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All you’ve ever wanted to know about a prostate exam, explains a Urological Surgeon

Loknath Das November 7, 2017 Health Comments Off on All you’ve ever wanted to know about a prostate exam, explains a Urological Surgeon
All you’ve ever wanted to know about a prostate exam, explains a Urological Surgeon

Prostate problem

Too embarrassed to get your prostate checked? Gareth Brown, Consultant Urological Surgeon at Nuffield Health, explains why it’s well worth a few awkward moments.

When I meet a man to check his prostate, the first thing I do is shake his hand. That’s the point when many of them realise I have big hands – and big fingers. It can add trepidation to a situation already fraught with insecurity and embarrassment. But I’m quick to reassure them that this gives us an advantage: I can examine more of their prostate and it won’t be any less comfortable. Here are a few truths about the prostate exam:

It’ll just take a minute

There’s no shying away from the fact that this exam involves inserting a gloved and lubricated digit into the rectum. While that may not sound pleasant, it’s over very quickly. The whole appointment might take just few minutes and the part you’re dreading – probably less than 20 seconds.

You’ll be granted some privacy to take off your lower clothing before being asked to lie on your side and draw your knees up to your chest. While it’s natural to tense up in these situations, you be surprised at how easily a lubricated finger slips in. Once it’s in there it usually takes just a few seconds for the anal sphincter to relax around it.

You’ll be aware of some pressing – this shouldn’t be painful but it may make you feel a brief urge to urinate. If you do experience any pain you should tell the examiner straight away. If the exam is physically intolerable for you but deemed necessary it can be performed under general anaesthetic. Once the surface of the prostate has been inspected, the digit is removed and the area around the anus cleaned of any residual lubricant.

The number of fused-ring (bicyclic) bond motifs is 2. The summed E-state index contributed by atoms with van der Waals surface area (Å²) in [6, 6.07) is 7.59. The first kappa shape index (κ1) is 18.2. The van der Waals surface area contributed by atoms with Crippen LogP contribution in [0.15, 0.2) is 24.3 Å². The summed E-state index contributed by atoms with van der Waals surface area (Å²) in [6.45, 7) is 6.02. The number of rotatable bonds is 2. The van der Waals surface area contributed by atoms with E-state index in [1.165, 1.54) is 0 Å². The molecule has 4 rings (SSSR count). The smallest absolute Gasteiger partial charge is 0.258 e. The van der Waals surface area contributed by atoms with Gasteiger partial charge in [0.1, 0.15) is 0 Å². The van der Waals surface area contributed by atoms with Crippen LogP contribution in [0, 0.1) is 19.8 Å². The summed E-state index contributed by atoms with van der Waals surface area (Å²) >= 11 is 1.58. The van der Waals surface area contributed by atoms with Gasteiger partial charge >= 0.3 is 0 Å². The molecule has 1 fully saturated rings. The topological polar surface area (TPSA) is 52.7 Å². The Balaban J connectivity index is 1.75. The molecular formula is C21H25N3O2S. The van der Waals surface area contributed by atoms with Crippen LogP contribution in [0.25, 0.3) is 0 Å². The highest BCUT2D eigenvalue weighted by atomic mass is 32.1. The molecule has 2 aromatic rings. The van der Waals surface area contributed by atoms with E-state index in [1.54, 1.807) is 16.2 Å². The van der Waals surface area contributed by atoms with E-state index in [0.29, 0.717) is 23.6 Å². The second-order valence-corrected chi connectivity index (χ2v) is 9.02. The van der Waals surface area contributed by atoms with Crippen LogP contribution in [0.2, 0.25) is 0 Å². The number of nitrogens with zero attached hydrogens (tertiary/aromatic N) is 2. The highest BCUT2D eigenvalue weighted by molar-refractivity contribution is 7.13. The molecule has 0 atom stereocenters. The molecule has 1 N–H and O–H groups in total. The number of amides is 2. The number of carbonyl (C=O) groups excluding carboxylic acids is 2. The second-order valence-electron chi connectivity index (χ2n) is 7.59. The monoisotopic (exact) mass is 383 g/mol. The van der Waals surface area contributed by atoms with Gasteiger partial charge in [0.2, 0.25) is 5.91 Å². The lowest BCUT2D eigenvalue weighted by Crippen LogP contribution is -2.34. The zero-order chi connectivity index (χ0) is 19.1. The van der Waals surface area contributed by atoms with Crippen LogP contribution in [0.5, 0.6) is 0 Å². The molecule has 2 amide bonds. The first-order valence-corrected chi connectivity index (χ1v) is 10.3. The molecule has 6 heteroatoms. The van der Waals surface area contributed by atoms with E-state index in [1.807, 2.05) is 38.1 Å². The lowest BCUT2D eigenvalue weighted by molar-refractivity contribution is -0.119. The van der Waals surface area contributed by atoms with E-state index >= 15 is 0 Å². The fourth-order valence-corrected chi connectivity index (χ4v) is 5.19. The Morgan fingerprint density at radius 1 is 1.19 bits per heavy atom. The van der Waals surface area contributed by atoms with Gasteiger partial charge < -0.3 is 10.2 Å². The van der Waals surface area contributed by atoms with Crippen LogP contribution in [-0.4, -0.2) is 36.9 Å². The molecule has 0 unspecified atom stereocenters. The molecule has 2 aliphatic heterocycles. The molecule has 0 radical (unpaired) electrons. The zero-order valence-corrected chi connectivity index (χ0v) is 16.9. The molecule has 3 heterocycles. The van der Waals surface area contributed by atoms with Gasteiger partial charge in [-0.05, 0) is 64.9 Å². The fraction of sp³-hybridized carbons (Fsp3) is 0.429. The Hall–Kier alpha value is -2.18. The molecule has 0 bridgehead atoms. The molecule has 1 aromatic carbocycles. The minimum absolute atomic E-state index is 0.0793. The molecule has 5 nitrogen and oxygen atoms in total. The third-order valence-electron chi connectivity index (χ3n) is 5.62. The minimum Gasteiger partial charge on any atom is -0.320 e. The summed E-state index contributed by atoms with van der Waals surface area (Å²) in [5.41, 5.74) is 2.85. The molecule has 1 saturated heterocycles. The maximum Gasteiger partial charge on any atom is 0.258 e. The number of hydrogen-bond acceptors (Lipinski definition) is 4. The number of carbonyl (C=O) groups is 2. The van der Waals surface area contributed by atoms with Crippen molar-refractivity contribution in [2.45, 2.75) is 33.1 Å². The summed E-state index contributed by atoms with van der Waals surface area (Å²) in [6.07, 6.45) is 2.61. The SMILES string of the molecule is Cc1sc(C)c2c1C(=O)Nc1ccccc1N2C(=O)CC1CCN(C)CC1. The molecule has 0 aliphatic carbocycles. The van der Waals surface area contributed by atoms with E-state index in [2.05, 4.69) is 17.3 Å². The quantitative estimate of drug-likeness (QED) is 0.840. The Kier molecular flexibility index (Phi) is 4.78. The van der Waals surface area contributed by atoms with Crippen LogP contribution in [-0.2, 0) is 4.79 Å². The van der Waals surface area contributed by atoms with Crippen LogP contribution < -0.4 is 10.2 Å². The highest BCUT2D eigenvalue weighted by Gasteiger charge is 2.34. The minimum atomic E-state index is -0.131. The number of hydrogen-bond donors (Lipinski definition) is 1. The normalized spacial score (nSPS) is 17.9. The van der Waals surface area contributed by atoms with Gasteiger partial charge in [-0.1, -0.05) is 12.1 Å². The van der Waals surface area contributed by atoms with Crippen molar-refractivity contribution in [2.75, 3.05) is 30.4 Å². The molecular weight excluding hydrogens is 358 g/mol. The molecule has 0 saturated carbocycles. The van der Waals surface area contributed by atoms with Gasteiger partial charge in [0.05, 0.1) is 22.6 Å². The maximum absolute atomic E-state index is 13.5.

What are we looking for?

Many men experience issues with their prostate gland as they age. The symptoms for benign prostate enlargement and prostate cancer are very similar – most men present first with urinary issues. When your prostate has simply enlarged the surface is usually smooth. We begin to suspect prostate cancer when the surface is hard and lumpy. It’s a key difference and the best way to find out is via a rectal exam.

What will I know afterwards?

A rectal exam can’t definitively diagnose prostate cancer. Only a biopsy can do that and you won’t be offered one if you don’t need it. Rectal exams are part of a suite of diagnostic tests, including PSA blood tests and MRI scans, that help to either build or break the case for further investigation.

Can’t I just get a blood test?

If you have concerns about prostate cancer you certainly should have a Prostate Specific Antigen (PSA) blood test. Knowing your PSA level can help to establish what’s normal for you so that a spike (which could indicate the presence of cancer) is more easily identified. But a blood test alone is not enough. The test has been known to deliver ‘false-positive’ results in some cases – leading men into have invasive biopsies for no reason. Up to 20% of men with prostate cancer show no increase in PSA levels. So it’s best used to check against the result of a rectal exam but can’t be relied upon in isolation.

What if we find something?

A rectal exam can give us an indication that cancer may be present but discovering a lump is not a cancer diagnosis. If the examiner finds the surface of your prostate to be hard and lumpy or your PSA levels are higher than expected you may be referred for additional tests. If you haven’t already seen a Consultant Urologist they may conduct another rectal exam to check the GP’s initial assessment.

The next step is usually to have an MRI scan so an image of your prostate can be examined. If necessary, you may then be referred for a biopsy to take a sample from your prostate. Even then, finding cancer cells in your prostate doesn’t necessarily mean you’ll need cancer treatment.

[“source=netdoctor”]

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